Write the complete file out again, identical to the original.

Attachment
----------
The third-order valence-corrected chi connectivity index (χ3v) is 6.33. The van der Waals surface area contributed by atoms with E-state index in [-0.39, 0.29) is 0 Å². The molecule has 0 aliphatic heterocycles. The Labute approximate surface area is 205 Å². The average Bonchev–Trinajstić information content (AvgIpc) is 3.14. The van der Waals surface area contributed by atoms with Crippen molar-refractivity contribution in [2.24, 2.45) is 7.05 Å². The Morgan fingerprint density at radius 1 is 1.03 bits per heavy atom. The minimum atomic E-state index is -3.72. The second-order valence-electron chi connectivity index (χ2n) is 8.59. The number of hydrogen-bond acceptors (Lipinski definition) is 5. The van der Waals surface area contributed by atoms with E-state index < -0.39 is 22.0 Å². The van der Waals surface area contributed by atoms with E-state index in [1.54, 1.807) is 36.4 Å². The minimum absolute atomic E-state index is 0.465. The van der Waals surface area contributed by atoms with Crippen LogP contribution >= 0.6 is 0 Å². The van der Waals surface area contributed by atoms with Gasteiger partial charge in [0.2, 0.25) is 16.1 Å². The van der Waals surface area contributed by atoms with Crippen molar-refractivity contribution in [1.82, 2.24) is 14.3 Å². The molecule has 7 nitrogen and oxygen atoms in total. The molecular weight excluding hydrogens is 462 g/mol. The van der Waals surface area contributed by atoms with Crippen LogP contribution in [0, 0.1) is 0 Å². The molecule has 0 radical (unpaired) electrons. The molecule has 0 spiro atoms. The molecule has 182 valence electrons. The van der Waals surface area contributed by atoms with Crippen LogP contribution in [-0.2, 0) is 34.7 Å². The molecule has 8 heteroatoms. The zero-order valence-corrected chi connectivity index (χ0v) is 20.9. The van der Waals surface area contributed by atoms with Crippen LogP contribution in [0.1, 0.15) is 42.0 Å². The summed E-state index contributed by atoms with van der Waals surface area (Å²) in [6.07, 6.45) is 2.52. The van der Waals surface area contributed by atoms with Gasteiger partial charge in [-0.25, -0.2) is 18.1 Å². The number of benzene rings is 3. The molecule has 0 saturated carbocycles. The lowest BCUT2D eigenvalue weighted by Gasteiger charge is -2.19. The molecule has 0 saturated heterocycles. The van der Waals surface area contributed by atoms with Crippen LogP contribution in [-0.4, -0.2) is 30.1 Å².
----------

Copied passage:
The third-order valence-corrected chi connectivity index (χ3v) is 6.33. The van der Waals surface area contributed by atoms with E-state index in [-0.39, 0.29) is 0 Å². The molecule has 0 aliphatic heterocycles. The Labute approximate surface area is 205 Å². The average Bonchev–Trinajstić information content (AvgIpc) is 3.14. The van der Waals surface area contributed by atoms with Crippen molar-refractivity contribution in [2.24, 2.45) is 7.05 Å². The Morgan fingerprint density at radius 1 is 1.03 bits per heavy atom. The minimum atomic E-state index is -3.72. The second-order valence-electron chi connectivity index (χ2n) is 8.59. The number of hydrogen-bond acceptors (Lipinski definition) is 5. The van der Waals surface area contributed by atoms with E-state index < -0.39 is 22.0 Å². The van der Waals surface area contributed by atoms with E-state index in [1.54, 1.807) is 36.4 Å². The minimum absolute atomic E-state index is 0.465. The van der Waals surface area contributed by atoms with Crippen LogP contribution >= 0.6 is 0 Å². The van der Waals surface area contributed by atoms with Gasteiger partial charge in [0.2, 0.25) is 16.1 Å². The van der Waals surface area contributed by atoms with Crippen molar-refractivity contribution in [1.82, 2.24) is 14.3 Å². The molecule has 7 nitrogen and oxygen atoms in total. The molecular weight excluding hydrogens is 462 g/mol. The van der Waals surface area contributed by atoms with Crippen LogP contribution in [0, 0.1) is 0 Å². The molecule has 0 radical (unpaired) electrons. The molecule has 0 spiro atoms. The molecule has 182 valence electrons. The van der Waals surface area contributed by atoms with Crippen LogP contribution in [-0.2, 0) is 34.7 Å². The molecule has 8 heteroatoms. The zero-order valence-corrected chi connectivity index (χ0v) is 20.9. The van der Waals surface area contributed by atoms with Crippen LogP contribution in [0.1, 0.15) is 42.0 Å². The summed E-state index contributed by atoms with van der Waals surface area (Å²) in [6.07, 6.45) is 2.52. The van der Waals surface area contributed by atoms with Gasteiger partial charge in [-0.25, -0.2) is 18.1 Å². The number of benzene rings is 3. The molecule has 0 saturated carbocycles. The lowest BCUT2D eigenvalue weighted by Gasteiger charge is -2.19. The molecule has 0 saturated heterocycles. The van der Waals surface area contributed by atoms with Crippen LogP contribution in [-0.4, -0.2) is 30.1 Å².